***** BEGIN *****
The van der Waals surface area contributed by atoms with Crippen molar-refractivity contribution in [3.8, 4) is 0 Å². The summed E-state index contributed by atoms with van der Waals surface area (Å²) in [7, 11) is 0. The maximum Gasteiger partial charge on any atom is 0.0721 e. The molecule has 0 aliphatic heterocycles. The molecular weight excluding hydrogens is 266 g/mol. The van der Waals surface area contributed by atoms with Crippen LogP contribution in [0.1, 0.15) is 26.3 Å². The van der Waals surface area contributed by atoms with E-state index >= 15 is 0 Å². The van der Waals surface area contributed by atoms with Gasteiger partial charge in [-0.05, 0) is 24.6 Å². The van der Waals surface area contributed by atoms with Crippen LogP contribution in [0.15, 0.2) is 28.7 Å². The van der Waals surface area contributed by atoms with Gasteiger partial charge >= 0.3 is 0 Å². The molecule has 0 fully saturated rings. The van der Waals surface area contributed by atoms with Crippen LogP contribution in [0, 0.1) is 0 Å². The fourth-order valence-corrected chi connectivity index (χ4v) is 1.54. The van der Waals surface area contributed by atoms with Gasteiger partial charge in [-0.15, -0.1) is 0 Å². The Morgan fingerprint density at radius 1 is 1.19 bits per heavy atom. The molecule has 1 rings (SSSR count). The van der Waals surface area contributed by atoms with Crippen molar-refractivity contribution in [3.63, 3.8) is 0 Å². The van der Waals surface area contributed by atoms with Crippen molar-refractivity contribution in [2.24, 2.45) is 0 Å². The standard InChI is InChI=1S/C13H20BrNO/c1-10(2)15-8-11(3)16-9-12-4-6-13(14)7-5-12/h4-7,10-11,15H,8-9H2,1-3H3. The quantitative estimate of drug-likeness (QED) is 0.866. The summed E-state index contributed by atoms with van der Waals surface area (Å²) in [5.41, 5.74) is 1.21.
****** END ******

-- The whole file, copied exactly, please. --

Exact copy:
The van der Waals surface area contributed by atoms with Crippen molar-refractivity contribution in [3.8, 4) is 0 Å². The summed E-state index contributed by atoms with van der Waals surface area (Å²) in [7, 11) is 0. The maximum Gasteiger partial charge on any atom is 0.0721 e. The molecule has 0 aliphatic heterocycles. The molecular weight excluding hydrogens is 266 g/mol. The van der Waals surface area contributed by atoms with Crippen LogP contribution in [0.1, 0.15) is 26.3 Å². The van der Waals surface area contributed by atoms with E-state index >= 15 is 0 Å². The van der Waals surface area contributed by atoms with Gasteiger partial charge in [-0.05, 0) is 24.6 Å². The van der Waals surface area contributed by atoms with Crippen LogP contribution in [0.15, 0.2) is 28.7 Å². The van der Waals surface area contributed by atoms with Gasteiger partial charge >= 0.3 is 0 Å². The molecule has 0 fully saturated rings. The van der Waals surface area contributed by atoms with Crippen LogP contribution in [0, 0.1) is 0 Å². The fourth-order valence-corrected chi connectivity index (χ4v) is 1.54. The van der Waals surface area contributed by atoms with Gasteiger partial charge in [-0.15, -0.1) is 0 Å². The Morgan fingerprint density at radius 1 is 1.19 bits per heavy atom. The molecule has 1 rings (SSSR count). The van der Waals surface area contributed by atoms with Crippen molar-refractivity contribution in [3.63, 3.8) is 0 Å². The van der Waals surface area contributed by atoms with Crippen molar-refractivity contribution in [2.24, 2.45) is 0 Å². The standard InChI is InChI=1S/C13H20BrNO/c1-10(2)15-8-11(3)16-9-12-4-6-13(14)7-5-12/h4-7,10-11,15H,8-9H2,1-3H3. The quantitative estimate of drug-likeness (QED) is 0.866. The summed E-state index contributed by atoms with van der Waals surface area (Å²) in [5.41, 5.74) is 1.21.